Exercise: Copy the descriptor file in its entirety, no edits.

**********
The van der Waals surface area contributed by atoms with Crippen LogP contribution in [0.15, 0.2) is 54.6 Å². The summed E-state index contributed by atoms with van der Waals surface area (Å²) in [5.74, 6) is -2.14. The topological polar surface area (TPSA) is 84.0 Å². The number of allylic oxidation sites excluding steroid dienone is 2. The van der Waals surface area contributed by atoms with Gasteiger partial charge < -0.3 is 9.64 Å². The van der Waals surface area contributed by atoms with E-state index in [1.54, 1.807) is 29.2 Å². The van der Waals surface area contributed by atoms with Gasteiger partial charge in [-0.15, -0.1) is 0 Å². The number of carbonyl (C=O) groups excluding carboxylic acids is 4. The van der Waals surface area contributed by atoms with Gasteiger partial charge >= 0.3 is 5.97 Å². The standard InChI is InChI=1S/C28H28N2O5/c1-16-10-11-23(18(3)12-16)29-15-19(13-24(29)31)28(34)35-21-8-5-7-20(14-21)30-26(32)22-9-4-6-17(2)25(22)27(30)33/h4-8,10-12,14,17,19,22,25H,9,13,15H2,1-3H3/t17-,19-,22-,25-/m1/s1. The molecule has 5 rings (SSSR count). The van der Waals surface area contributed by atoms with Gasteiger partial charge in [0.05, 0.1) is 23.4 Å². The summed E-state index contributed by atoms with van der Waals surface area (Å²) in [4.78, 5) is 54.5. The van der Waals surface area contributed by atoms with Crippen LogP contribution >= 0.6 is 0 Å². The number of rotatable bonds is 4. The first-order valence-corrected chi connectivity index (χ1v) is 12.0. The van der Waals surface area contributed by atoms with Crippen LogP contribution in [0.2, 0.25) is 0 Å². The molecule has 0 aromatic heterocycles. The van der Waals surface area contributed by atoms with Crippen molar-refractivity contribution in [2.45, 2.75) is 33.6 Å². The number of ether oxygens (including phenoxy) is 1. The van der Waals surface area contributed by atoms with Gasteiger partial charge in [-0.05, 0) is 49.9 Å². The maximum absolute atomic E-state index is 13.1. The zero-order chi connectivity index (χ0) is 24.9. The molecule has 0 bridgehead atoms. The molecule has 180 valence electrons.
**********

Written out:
The van der Waals surface area contributed by atoms with Crippen LogP contribution in [0.15, 0.2) is 54.6 Å². The summed E-state index contributed by atoms with van der Waals surface area (Å²) in [5.74, 6) is -2.14. The topological polar surface area (TPSA) is 84.0 Å². The number of allylic oxidation sites excluding steroid dienone is 2. The van der Waals surface area contributed by atoms with Gasteiger partial charge < -0.3 is 9.64 Å². The van der Waals surface area contributed by atoms with E-state index in [1.54, 1.807) is 29.2 Å². The van der Waals surface area contributed by atoms with Gasteiger partial charge in [-0.15, -0.1) is 0 Å². The number of carbonyl (C=O) groups excluding carboxylic acids is 4. The van der Waals surface area contributed by atoms with Gasteiger partial charge >= 0.3 is 5.97 Å². The standard InChI is InChI=1S/C28H28N2O5/c1-16-10-11-23(18(3)12-16)29-15-19(13-24(29)31)28(34)35-21-8-5-7-20(14-21)30-26(32)22-9-4-6-17(2)25(22)27(30)33/h4-8,10-12,14,17,19,22,25H,9,13,15H2,1-3H3/t17-,19-,22-,25-/m1/s1. The molecule has 5 rings (SSSR count). The van der Waals surface area contributed by atoms with Gasteiger partial charge in [0.05, 0.1) is 23.4 Å². The summed E-state index contributed by atoms with van der Waals surface area (Å²) in [4.78, 5) is 54.5. The van der Waals surface area contributed by atoms with Crippen LogP contribution >= 0.6 is 0 Å². The number of rotatable bonds is 4. The first-order valence-corrected chi connectivity index (χ1v) is 12.0. The van der Waals surface area contributed by atoms with Crippen LogP contribution in [0.2, 0.25) is 0 Å². The molecule has 0 aromatic heterocycles. The van der Waals surface area contributed by atoms with Crippen molar-refractivity contribution in [2.45, 2.75) is 33.6 Å². The number of ether oxygens (including phenoxy) is 1. The van der Waals surface area contributed by atoms with Gasteiger partial charge in [-0.05, 0) is 49.9 Å². The maximum absolute atomic E-state index is 13.1. The zero-order chi connectivity index (χ0) is 24.9. The molecule has 0 bridgehead atoms. The molecule has 180 valence electrons.